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My first coaster

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It's my first "useful" piece (the other one is an incomplete scarf) and it was completed rather quickly in comparison.

I thought I would share a photo even if the coaster is far from perfect. Impatience beat perfectionism, and I think I won't care about the uneven stitches when there's a mug is on top of it. 

I used a 5 mm hook and cotton thread. The pattern is to single crochet the chain below, then do two single crochets on the next chain, and repeat, 1, 2, 1, 2 etc. I broke this pattern several times because the uneven stitches below wouldn't line up with the active yarn. And it looks like the errors compounded. Hope that made some sense. 

crochetcoaster_20171103.jpg

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Welcome to Crochetville and to crocheting! 

You did a good job of making it flat, even though you didn't follow the pattern. 

There's a formula for keeping round objects flat. As the circle grows, you have to add stitches to keep up with the larger diameter. Doing 2 stitches in the same stitch is called an increase (inc). It's how you add stitches. 

Here's the sc formula...

1. 6 sc in a ring

2. Inc around (12 stitches) 

3. Inc, sc around (18 stitches) 

4. Inc, sc, sc around (24 stitches) 

5. Inc, sc, sc, sc around  (30 stitches) 

6. Inc, sc, sc, sc, sc around  (36 stitches) 

And so on, adding 6 stitches each round.

It doesn't matter if you do a increase then the sc, or the sc then an increase,  or the increase in the middle of the sc. As long as the increases are spaced evenly around. In fact, it helps to mix it up to keep it round.

Also, it's really easy to lose count while making a round object. Use a stitch marker to mark the beginning of each round. A stitch marker can be a piece of different colored yarn, a bobby pin, a safety pin, an earring, or bought wherever hooks are sold.

If you're using a piece of yarn, flip it over the first stitch of each round. Pull it out at the end. It's called a running stitch marker. For other markers, move it up each round. 

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Hi Redrosesdz, thanks so much for the tips! Yes, I wasn't using a marker. I'll use a safety pin next time since I have a bunch. I'm thinking of crocheting some small flowers next, then I don't have to worry about keeping the work flat. Still, I'm starting to appreciate the importance of following a pattern closely rather than crocheting willy-nilly.

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Practice makes perfect as they say :hook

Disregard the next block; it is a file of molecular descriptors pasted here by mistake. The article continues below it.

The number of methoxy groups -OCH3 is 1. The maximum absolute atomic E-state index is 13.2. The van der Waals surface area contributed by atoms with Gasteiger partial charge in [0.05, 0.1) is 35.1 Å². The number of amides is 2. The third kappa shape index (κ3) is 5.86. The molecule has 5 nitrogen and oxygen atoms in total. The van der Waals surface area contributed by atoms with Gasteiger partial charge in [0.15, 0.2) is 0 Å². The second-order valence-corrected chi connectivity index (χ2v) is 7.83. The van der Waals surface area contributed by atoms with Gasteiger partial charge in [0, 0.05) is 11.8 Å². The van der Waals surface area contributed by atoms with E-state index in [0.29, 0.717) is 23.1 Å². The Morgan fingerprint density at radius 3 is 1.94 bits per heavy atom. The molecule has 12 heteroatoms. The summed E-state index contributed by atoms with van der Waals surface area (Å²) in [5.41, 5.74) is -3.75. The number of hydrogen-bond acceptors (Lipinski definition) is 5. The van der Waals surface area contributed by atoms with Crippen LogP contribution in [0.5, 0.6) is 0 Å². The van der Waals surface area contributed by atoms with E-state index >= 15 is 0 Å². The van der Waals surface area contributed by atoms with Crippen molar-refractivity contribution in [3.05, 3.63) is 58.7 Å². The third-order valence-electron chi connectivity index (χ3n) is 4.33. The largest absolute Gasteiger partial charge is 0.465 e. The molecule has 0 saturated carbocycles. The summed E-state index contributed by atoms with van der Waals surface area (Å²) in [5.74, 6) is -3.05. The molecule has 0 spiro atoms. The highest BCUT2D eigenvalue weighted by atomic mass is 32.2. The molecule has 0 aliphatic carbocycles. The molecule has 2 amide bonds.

Good tips above from Redrosesdz.  I notice you used the back loop of the stitch, not both loops - this makes a cool raised spiral design on this piece.  Just pointing this out in case it wasn't on purpose; typically you'd use both of the loops of the stitch in the round below.  If you use the back loop when working flat (meaning, back and forth and turning, not round and round) you get very pronounced accordion pleats (it's how you make ribbing).

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I was still typing as you posted just now...good advice about following a pattern, you'll learn so much that way.  I didn't have the internet or someone I could ask when I started crocheting, after an initial lesson from a friends' mom I had to figure out all the rest by sleuthing out what the patterns were trying to tell me.  Even recently (decades later) I made a lace doily where a direction just didn't sound right, but I followed it and it created an unexpected 3-D effect, so I'm still learning!.  Hang in there.

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Hi Granny Square! Good eye! You're right, I was using only the back loop, mostly for being lazy (to me it is slightly easier to use one loop than inserting the hook under both loops). I did end up liking the result; if I flip the coaster over, it looks completely different, and less interesting, I think. I believe using both loops will result in the front and back looking the same, is that so?

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No, the front and back side of crochet stitches look different, but they wouldn't have the ridge if worked thru both loops. 

For future reference, it's good to know this if you are working on a project that starts in the round, then starts to work flat (example, if you make a top, you might work the body in the round and switch to flat at the armholes).  You'd want to work the body in the round but not work in a spiral with the same side facing like you did for the coaster--you'd chain up and turn every round, so the stitches in the body and the front/back in the sleeve area look the same.  The fabric would alternate 'front' and 'back' rows facing, so would look the same in the body and the worked-flat area above that.

 

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Hi Granny Square, that sounds a bit too complex for me right now but I appreciate your help! I think it will just take me a lot more practice for the concept to sink in; like you say, practice makes perfect! Great to have experienced crocheters look at my work!

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Anyway, it's a good start!

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To crochet flat circle with sc I always start with 8 sc. Every next round I add 8sc (spaced out evenly).  I only start with 6 sc when I want to make a ball (like amigurumi head and...).

To get a flat circle using hdc I start with 10 hdc.

To get flat circle using dc I start with 12dc.

Krys

 

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Very pretty and you have been given great advice.

 

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